On September 9, both worlds merged as IPDGC hosted a delegation of Islamic religious scholars from Al-Azhar University in Cairo, the major center of Sunni learning in the Middle East, as well as imams and representatives from the Dar al Iftah and the office of the “Grand Imam” at al-Azhar. The visit was organized by the Civilizations Exchange and Cooperation Foundation (CECF) and its director, Imam Bashar Arafat; and funded via a public diplomacy grant from the Public Affairs Office in Embassy Cairo.

The program, a three-week visit to the U.S., took the scholars all over the United States to meet with representatives of religious, academic, government and NGO institutions. This people-to-people dialogue was aimed at increasing awareness among the delegates and the people they met regarding points of mutual interest, concern and potential cooperation.

Professor Nathan Brown from the Elliott School Middle East Studies program joined me in a discussion with the delegation. Previously, Dr. Brown had met some of the delegates during a speaking program in Cairo, organized by the Public Affairs Office, on comparative constitutions. Members of the delegation were glad to see a familiar face. They were curious about the School of Media and Public Affairs and how media could be used to improve understanding rather than increase stereotypes.

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Imam Bashar Arafat (right corner), director of the Civilizations Exchange and Cooperation Foundation, partakes in the discussion with the author (left corner) in the School of Media and Public Affairs, September 9, 2014.

They stated their dedication to increasing mutual understanding and their appreciation for the members of the Jewish, Christian and Muslim communities who met with them during their visit. Members conveyed their concern for the threat from terrorist groups, whom they noted had nothing to do with the real “Islam”. Their final request was for greater contact and cooperation between George Washington University and Al-Azhar University in Egypt.

Opening doors to dialogue is an important function of public diplomacy. Listening to the point of view of others and finding common interests is step one in the process of explaining American society and values. A common foundation of knowledge and understanding is useful when public diplomacy professionals at the Department of State are trying to explain and convey U.S. policy objectives. On September 9, GWU and the IPDGC played an important role by offering a warm welcome to the delegation and listening to their concerns, goals and hopes for the future.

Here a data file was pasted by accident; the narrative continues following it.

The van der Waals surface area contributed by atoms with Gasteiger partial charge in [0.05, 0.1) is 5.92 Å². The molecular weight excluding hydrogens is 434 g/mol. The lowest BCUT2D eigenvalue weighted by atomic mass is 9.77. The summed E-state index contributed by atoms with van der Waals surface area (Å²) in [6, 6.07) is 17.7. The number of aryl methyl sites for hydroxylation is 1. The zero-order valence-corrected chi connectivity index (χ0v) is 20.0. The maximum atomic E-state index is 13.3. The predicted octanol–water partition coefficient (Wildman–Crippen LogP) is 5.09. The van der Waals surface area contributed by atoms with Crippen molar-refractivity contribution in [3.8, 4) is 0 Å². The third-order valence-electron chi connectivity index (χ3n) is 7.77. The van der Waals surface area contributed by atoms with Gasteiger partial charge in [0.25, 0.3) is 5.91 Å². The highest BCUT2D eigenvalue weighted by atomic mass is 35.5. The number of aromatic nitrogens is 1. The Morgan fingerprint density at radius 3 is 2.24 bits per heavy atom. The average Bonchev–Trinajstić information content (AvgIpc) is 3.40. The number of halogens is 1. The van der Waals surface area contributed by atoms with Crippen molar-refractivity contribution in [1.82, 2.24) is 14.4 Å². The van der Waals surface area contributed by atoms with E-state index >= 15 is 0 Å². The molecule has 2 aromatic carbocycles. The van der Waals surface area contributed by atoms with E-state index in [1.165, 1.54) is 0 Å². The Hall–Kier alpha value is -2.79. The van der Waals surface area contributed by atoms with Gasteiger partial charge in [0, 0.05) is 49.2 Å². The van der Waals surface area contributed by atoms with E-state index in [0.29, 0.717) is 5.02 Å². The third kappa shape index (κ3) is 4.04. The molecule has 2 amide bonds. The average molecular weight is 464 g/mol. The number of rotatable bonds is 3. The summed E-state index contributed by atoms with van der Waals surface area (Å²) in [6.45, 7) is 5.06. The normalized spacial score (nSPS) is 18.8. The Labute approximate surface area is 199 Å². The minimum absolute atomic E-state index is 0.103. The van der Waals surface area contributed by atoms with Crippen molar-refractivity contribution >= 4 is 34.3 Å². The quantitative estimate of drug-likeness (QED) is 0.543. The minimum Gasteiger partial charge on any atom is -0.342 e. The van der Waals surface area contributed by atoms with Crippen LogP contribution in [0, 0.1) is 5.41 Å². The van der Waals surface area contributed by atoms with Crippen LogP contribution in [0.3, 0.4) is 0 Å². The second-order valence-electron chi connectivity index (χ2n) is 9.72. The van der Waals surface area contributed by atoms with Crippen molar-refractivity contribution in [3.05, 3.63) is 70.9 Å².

The views expressed in this blog are those of the author and do not necessarily reflect those of the State Department or the U.S. government. The author is a State Department officer specializing in public diplomacy, currently detailed to the IPDGC to teach and work on various Institute projects.

2014: The Year of Public Diplomacy

Chief Palestinian negotiator Saeb Erekat (L-R), U.S. Secretary of State John Kerry and Israel's Justice Minister Tzipi Livni shake hands at a news conference at the end of talks at the State Department in Washington, July 30, 2013. (Credit: Reuters via ChristianPost.com)

Chief Palestinian negotiator Saeb Erekat (L-R), U.S. Secretary of State John Kerry and Israel’s Justice Minister Tzipi Livni shake hands at a news conference at the end of talks at the State Department in Washington, July 30, 2013. (Credit: Reuters via ChristianPost.com)

2014 could be the year of public diplomacy, particularly throughout the Middle East where citizens continue to exercise enormous influence over the direction of events on the ground, from Iraq to Syria, and from Israel to the West Bank.  Public opinion in the U.S. matters, as does public opinion “of” the United States around the world in an interdependent world.

As Secretary of State John Kerry makes his tenth peacemaking trip to the region to broker a “framework” between the Israelis and Palestinians, the looming question is the degree to which ordinary citizens throughout the Middle East will pressure their own leaders to resolve conflicts in ways that avoid violence or maintain the status quo. The region is a giant puzzle with interlocking pieces and interdependent variables from economic stability to physical security.  For the United States, shaping a positive outcome in this region is a tall order at a time of decentralized decision-making in much of the region where the U.S. is trying to contribute to stability.  It is a tall order, but a vital one.

Official government-to-government relations will need to work in tandem with government-to-citizen relations in 2014 to take into account all the actors and voices in the Middle East drama of today. A critical pillar of 2014 foreign policymaking rests in trying to achieve some equilibrium and public calm to lower the levels of violence which, left unchecked, threaten all of us, everywhere.

American citizens should be supportive of American leadership as it tackles the thorny issues of countering violent extremism overseas and bringing about peaceful settlements of frozen conflicts—be they conflicts with Iran over nuclear weapons, or between Israelis and Palestinians over land and security.  American political will is best exercised with American public sentiment behind it.

What we know from past few years is how volatile public opinion in the region is, and how quickly the public mood can swing, making traditional diplomacy all the more difficult given 24-hour news cycles, the transfer of money and weapons, and the shifting political winds that make predictions difficult.  The rise of extremist groups seeking to take advantage of all the uncertainty adds another layer of complexity to al already complex situation everywhere from Cairo to Teheran, from Baghdad to Beirut.